He stopped persuing knowledge because he felt “God did it” was a suficient explaination. It took manking 100 years, in the figure of Marquis de Laplace, to understand why the solar system hadn’t collapsed already. When asked what was God doing to keep the solar system intact, Laplace famously replied: “I had no need for such an hypothesis”.

      Your assertion is just factually wrong. It’s almost as if you don’t care about facts.

      //Instead why not look at the evidence to show what has really been happening?

      Psychological projection: humans defend themselves against unpleasant impulses by denying their existence in themselves, while attributing them to others.

      //impossibility to prove anything with 100% certainty

      I don’t know if that’s the case, and you don’t either. Maybe there is a Theory of Everything. Maybe not. We simply don’t know. But you don’t have the intellectual honesty to admit that (psychological projection again).

      And quoting Dawkins, maybe science can’t know everything with a 100% certainty, but that’s a lot better than knowing nothing with 0% certainty, like what religion does.

      But even if is impossible to know everything, what does that have to do with the discussion at hand? I simply did not follow your comment on this. It’s a complete red herring. Maybe you wish science to be unable to answer everything, because you want to keep using arguments from ignorance like the one you used now. You want there to be gaps, so you can put your god in them.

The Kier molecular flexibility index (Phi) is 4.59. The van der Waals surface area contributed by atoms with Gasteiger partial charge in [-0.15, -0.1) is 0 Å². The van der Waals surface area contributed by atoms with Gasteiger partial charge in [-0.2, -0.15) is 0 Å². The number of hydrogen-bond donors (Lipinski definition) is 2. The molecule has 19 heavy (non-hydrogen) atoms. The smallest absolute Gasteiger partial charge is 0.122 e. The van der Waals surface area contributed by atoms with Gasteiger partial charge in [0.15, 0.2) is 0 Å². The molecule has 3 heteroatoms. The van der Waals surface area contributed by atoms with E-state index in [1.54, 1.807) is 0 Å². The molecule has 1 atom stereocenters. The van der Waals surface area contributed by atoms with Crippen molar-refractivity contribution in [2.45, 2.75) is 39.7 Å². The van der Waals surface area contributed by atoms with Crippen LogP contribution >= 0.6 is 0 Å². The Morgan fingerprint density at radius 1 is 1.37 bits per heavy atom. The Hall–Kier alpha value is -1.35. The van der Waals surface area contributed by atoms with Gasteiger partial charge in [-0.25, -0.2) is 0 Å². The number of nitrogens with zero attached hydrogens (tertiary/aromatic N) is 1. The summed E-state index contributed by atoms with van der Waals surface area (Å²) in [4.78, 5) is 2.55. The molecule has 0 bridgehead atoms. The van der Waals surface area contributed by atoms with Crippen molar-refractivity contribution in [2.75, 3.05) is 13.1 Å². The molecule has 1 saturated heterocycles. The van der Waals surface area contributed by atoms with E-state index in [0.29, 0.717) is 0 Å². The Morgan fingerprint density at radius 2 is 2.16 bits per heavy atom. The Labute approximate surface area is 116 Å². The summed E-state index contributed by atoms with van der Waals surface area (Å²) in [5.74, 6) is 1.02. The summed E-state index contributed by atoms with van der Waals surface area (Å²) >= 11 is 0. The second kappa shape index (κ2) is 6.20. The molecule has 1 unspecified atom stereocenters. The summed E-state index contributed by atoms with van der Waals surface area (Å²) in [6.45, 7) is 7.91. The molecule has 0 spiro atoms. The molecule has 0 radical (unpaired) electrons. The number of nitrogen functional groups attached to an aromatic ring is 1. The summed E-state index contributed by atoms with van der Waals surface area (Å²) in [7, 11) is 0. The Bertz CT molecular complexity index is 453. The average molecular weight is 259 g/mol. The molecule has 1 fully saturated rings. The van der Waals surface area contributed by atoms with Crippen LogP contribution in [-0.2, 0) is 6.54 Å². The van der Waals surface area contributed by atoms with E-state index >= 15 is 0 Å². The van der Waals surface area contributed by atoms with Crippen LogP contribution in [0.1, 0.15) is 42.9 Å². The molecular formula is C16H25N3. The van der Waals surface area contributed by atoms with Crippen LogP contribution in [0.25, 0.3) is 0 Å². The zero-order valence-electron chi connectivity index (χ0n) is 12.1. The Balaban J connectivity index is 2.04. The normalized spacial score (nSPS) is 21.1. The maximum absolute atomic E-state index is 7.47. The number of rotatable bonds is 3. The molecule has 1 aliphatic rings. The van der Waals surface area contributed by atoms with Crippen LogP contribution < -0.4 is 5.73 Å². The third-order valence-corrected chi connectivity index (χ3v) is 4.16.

You accuse science to pretend to have answers for everything, when it’s religion that pretends to have answers. Science is a collection of questions that may never be answered. Religion is a collection of answers that can never be questioned. Your psychological projection is astonishing.

      //is entirely foolish, because in it lies the arrogance to say “if it was true I would be able to notice it.”

      Stop with the strawmans already. Especially the ones you use quotation marks. It’s tiresome.

      //scientists use more than pure information gathering to create their beliefs

      I’m sure they do, like anyone else. But to create knowledge, that’s something else. They have to use the scientific method. Otherwise, it isn’t knowledge.

      Let me paraphrase something I read the other day, because it fits when talking to you: given the obstinate nature of religious faith and the wilful ignorance it cultivates in the mind of the believer, I am quite certain that this response to you will not be the final nail in this rancid and rotting coffin. Having said this, I do hope it will contribute to the arsenal required by those who value reason, facts and evidence, in their struggle against the fallacies perpetually flaunted by those who do not value the truth above their own egocentric delusions, delusions inspired by an unquenchable thirst for security, no matter how frighteningly false its foundation.